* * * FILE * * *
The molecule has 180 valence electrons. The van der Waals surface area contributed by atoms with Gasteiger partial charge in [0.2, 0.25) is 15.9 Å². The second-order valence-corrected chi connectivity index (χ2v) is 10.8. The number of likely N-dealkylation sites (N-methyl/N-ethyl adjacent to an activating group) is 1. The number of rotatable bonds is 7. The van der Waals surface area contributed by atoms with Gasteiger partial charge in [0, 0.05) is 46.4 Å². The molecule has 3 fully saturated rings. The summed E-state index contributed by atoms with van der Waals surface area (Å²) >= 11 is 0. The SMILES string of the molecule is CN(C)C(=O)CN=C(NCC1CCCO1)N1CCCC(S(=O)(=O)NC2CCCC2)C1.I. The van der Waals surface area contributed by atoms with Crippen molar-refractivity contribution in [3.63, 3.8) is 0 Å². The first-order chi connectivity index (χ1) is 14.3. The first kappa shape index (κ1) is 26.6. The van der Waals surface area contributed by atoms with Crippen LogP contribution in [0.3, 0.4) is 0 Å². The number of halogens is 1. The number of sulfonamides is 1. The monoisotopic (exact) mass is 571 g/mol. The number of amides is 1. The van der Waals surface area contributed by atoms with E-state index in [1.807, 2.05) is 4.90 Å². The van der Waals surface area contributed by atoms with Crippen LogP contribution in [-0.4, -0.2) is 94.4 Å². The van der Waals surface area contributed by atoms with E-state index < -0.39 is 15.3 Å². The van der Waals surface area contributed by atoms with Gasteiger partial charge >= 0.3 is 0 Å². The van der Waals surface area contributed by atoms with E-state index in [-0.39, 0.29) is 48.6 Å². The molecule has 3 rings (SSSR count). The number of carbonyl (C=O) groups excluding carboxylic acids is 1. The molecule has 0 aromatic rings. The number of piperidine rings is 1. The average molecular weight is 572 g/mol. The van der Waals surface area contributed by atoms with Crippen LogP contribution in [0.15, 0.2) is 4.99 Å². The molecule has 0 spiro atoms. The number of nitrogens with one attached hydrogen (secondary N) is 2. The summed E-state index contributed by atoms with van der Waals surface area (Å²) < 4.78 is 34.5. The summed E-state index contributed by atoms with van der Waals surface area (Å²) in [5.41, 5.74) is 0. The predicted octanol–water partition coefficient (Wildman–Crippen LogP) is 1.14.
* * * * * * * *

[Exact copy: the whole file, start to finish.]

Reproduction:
The molecule has 180 valence electrons. The van der Waals surface area contributed by atoms with Gasteiger partial charge in [0.2, 0.25) is 15.9 Å². The second-order valence-corrected chi connectivity index (χ2v) is 10.8. The number of likely N-dealkylation sites (N-methyl/N-ethyl adjacent to an activating group) is 1. The number of rotatable bonds is 7. The van der Waals surface area contributed by atoms with Gasteiger partial charge in [0, 0.05) is 46.4 Å². The molecule has 3 fully saturated rings. The summed E-state index contributed by atoms with van der Waals surface area (Å²) >= 11 is 0. The SMILES string of the molecule is CN(C)C(=O)CN=C(NCC1CCCO1)N1CCCC(S(=O)(=O)NC2CCCC2)C1.I. The van der Waals surface area contributed by atoms with Crippen molar-refractivity contribution in [3.63, 3.8) is 0 Å². The first-order chi connectivity index (χ1) is 14.3. The first kappa shape index (κ1) is 26.6. The van der Waals surface area contributed by atoms with Crippen LogP contribution in [0.3, 0.4) is 0 Å². The number of halogens is 1. The number of sulfonamides is 1. The monoisotopic (exact) mass is 571 g/mol. The number of amides is 1. The van der Waals surface area contributed by atoms with E-state index in [1.807, 2.05) is 4.90 Å². The van der Waals surface area contributed by atoms with Crippen LogP contribution in [-0.4, -0.2) is 94.4 Å². The van der Waals surface area contributed by atoms with E-state index < -0.39 is 15.3 Å². The van der Waals surface area contributed by atoms with Gasteiger partial charge >= 0.3 is 0 Å². The van der Waals surface area contributed by atoms with E-state index in [-0.39, 0.29) is 48.6 Å². The molecule has 3 rings (SSSR count). The number of carbonyl (C=O) groups excluding carboxylic acids is 1. The molecule has 0 aromatic rings. The number of piperidine rings is 1. The average molecular weight is 572 g/mol. The van der Waals surface area contributed by atoms with Crippen LogP contribution in [0.15, 0.2) is 4.99 Å². The molecule has 0 spiro atoms. The number of nitrogens with one attached hydrogen (secondary N) is 2. The summed E-state index contributed by atoms with van der Waals surface area (Å²) < 4.78 is 34.5. The summed E-state index contributed by atoms with van der Waals surface area (Å²) in [5.41, 5.74) is 0. The predicted octanol–water partition coefficient (Wildman–Crippen LogP) is 1.14.